Uauy, R. and Peirano, P. 1999. Breast is best: human milk is the optimal food for brain development. Amer. J. Clin. Nutrition 70: 433-434.
UNICEF/WHO/UNAIDS, 1999. [statement on breastfeeding and HIV transmission]
Willett, W., Stamfer, M., Colditz, G., Rosner, B. Hennekens, C. & Speizer, F. 1987. Dietary fat and the risk of breast cancer. N. Engl. J. Med. 316: 22-28.
Willett, W. & Stamfer M. 1992. Dietary fat and fiber in relation to risk of breast cancer: an eight year follow-up. JAMA 268: 2037-2044.
Willett, W., Giovannucci, E., Rimm, E., Colditz, G., Stampfer, M., Ascherio, A., and Chute, C., 1993. A prospective study of dietary fat and risk of prostate cancer. J. National Cancer Inst. 85 (19): 1571-1579.
World Bank, 1997. Sector strategy: Health, nutrition, & population. Washington, D.C.: World Bank: 112 p.
World Cancer Research Fund (WCRF) and American Institute for Cancer Research (AICR), 1997. Food, Nutrition and the Prevention of Cancer: A Global Perspective. Washington, D.C.: WCRF & AICR: 670 pp.
Yrjanheikki, E.J. (ed.) 1991. Levels of PCBs, PCDDs, and PCDFs in human milk and blood: second round of quality control studies. Copenhagen, WHO Regional Office 75 p.
Yu, H., Spitz, M.R., Mistry J., Gu,J., Hong WK, & Wu XF. 1999. Plasma levels of insulin-like growth factor-1 and lung cancer risk. J. National Cancer Institute 91(2): 151-156.
Zatonski, W. 1996. Evolution of health in Poland Since 1988. Warsaw: Maria Sklodowska-Curie Cancer Centre and Institute of Oncology: 38 p.
Zatonski, W.A., McMichael, A.J. and Powles, J.W. 1998. Ecological study of reasons for sharp decline in mortality from ischaemic heart disease in Poland since 1991. Brit. Med. J. 316: 1047-1051.
Annex: Other Risks Associated with Dairy Consumption
These notes are annexed because consensus has not been totally reached, and the evidence is still coming in.
1. The Risk of Milk from Cows Treated with Genetically Modified Hormones
This section applies mainly to US milk and milk derivatives where artificial hormones are commercially used on most cow herds to boost milk production. The scientific evidence is increasing that bovine somatotropin (BST) is not safe for humans. Epstein (1996) has thoroughly documented these risks. In January 1999, Health Canada, in cooperation with the Royal College of Physicians and Surgeons, and the Canadian Veterinary Medical Association ruled that recombinant bovine growth hormone (rBGH) increased the incidence of mastitis, (6)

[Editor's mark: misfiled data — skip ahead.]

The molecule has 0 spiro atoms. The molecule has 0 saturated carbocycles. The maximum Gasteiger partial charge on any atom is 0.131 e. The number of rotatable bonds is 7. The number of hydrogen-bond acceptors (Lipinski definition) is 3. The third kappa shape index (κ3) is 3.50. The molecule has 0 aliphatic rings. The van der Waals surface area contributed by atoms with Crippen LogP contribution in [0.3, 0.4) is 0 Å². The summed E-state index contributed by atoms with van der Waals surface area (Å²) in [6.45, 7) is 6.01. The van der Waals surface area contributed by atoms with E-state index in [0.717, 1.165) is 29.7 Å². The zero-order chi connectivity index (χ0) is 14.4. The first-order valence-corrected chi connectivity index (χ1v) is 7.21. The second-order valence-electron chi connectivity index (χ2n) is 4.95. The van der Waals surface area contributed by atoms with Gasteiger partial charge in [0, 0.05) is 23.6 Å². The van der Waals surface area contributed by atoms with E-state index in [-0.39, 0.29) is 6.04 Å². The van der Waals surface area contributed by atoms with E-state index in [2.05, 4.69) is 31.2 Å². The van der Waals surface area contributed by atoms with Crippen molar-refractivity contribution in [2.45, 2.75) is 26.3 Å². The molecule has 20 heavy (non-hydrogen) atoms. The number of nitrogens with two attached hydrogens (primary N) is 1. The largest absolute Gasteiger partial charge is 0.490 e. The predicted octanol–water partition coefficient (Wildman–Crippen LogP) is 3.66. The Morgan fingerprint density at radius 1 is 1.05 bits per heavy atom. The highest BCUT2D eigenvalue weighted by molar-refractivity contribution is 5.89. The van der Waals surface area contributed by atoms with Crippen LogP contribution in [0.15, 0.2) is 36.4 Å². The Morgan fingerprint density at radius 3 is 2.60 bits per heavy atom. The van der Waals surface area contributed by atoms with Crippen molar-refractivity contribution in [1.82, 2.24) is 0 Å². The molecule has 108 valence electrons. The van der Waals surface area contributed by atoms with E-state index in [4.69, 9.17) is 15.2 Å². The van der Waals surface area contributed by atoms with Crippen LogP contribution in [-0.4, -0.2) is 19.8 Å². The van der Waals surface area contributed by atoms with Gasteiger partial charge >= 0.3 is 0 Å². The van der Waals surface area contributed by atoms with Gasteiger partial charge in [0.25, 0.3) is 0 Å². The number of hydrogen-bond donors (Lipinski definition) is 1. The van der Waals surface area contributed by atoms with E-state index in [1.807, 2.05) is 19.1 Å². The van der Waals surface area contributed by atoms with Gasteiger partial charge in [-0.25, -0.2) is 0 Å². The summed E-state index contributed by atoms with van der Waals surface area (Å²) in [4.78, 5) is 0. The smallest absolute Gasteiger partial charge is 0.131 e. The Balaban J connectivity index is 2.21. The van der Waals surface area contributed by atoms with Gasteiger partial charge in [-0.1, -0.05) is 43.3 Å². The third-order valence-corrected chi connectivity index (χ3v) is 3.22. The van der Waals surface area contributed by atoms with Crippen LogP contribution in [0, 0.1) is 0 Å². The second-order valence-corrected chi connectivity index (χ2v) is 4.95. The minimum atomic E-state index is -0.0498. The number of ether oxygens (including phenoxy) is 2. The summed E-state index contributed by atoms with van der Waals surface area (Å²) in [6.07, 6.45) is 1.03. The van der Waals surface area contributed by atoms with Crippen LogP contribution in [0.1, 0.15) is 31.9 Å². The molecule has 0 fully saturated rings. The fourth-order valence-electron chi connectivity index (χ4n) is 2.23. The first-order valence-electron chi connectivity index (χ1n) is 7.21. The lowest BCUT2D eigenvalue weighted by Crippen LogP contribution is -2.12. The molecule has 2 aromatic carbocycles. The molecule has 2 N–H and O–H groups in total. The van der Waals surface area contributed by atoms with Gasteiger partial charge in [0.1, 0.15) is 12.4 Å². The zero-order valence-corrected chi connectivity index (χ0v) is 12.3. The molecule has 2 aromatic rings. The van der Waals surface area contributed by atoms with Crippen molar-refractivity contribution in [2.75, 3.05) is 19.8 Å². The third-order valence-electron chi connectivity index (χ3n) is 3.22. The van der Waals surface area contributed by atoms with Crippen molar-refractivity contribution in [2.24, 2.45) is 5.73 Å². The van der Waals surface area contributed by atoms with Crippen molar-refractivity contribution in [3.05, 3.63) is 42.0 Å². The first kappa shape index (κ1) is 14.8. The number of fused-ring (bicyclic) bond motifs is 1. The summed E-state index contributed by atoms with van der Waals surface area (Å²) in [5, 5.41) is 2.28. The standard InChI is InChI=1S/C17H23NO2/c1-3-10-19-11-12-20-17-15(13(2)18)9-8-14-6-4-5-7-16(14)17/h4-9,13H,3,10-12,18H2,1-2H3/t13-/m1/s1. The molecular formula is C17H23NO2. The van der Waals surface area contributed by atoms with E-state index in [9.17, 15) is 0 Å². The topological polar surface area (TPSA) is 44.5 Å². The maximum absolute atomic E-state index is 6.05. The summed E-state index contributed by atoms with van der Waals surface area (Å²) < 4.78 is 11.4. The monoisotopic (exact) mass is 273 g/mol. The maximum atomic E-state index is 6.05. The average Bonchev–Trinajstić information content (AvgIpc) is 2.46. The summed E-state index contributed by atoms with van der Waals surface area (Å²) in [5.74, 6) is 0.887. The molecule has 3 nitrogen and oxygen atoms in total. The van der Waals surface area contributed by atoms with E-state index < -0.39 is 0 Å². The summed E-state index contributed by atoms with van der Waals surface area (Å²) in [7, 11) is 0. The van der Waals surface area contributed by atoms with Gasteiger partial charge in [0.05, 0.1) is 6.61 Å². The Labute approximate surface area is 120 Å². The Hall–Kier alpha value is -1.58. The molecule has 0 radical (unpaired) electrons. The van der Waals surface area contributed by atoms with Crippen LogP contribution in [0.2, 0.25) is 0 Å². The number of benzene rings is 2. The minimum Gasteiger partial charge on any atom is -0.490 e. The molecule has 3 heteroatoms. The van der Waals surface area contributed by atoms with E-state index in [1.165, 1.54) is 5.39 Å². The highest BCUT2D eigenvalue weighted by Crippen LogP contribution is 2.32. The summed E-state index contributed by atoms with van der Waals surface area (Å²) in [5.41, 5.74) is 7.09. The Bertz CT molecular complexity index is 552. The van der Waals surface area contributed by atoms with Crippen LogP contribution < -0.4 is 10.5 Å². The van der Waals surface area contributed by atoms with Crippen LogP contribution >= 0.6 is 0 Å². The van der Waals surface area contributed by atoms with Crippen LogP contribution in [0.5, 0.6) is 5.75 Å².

lameness and reproductive problems, and disapproved future sales of rBGH. Australia, New Zealand and Japan have banned BGH. The European Union banned rBST in 1994, Canada also refuse to authorize use of BGH. The US FDA has been petitioned to ban rBGH milk.
The European Commission's Science Committee (EU, 1999) concludes that the naturally occurring insulin-like-growth factor 1 (IGF-1) (7)
reaches excess levels in rBGH milk, where it poses major risks of cancer, particularly of the breast, lung cancer, melanoma, and pancreatic cancers. IGF-1 also is a potent risk factor for prostate cancer (Chan 1998). BGH in milk increases IGF-1 levels and is not destroyed by pasteurization. IGF-1 stimulates or initiates the growth of human breast cancer cells, and acts synergistically with BGH.
The UN Codex Alimentarius Commission (FAO/WHO, 1999) representing 101 nations worldwide did not reach consensus on the maximum 'residue' limits of Bovine Somatotropins (BST) or Bovine Growth Hormones (rBGH). It therefore decided to stick to the previous ('Step 8') residue limits, until a later date at which consensus might be reached (para.75-78). Thus, the 1993 European Commission's moratorium on genetically engineered milk (rBGH) has been extended. This appears to run counter to the 1998 findings by FAO's Food Additives Committee (JEFCA), which claimed that maximum residue limits for BST milk are unnecessary (Para. 75). The EC's decision to uphold its ban on rBGH milk suggests that the EC also finds rBGH milk to be unsafe.
2. Other Diseases Associated with Dairy Consumption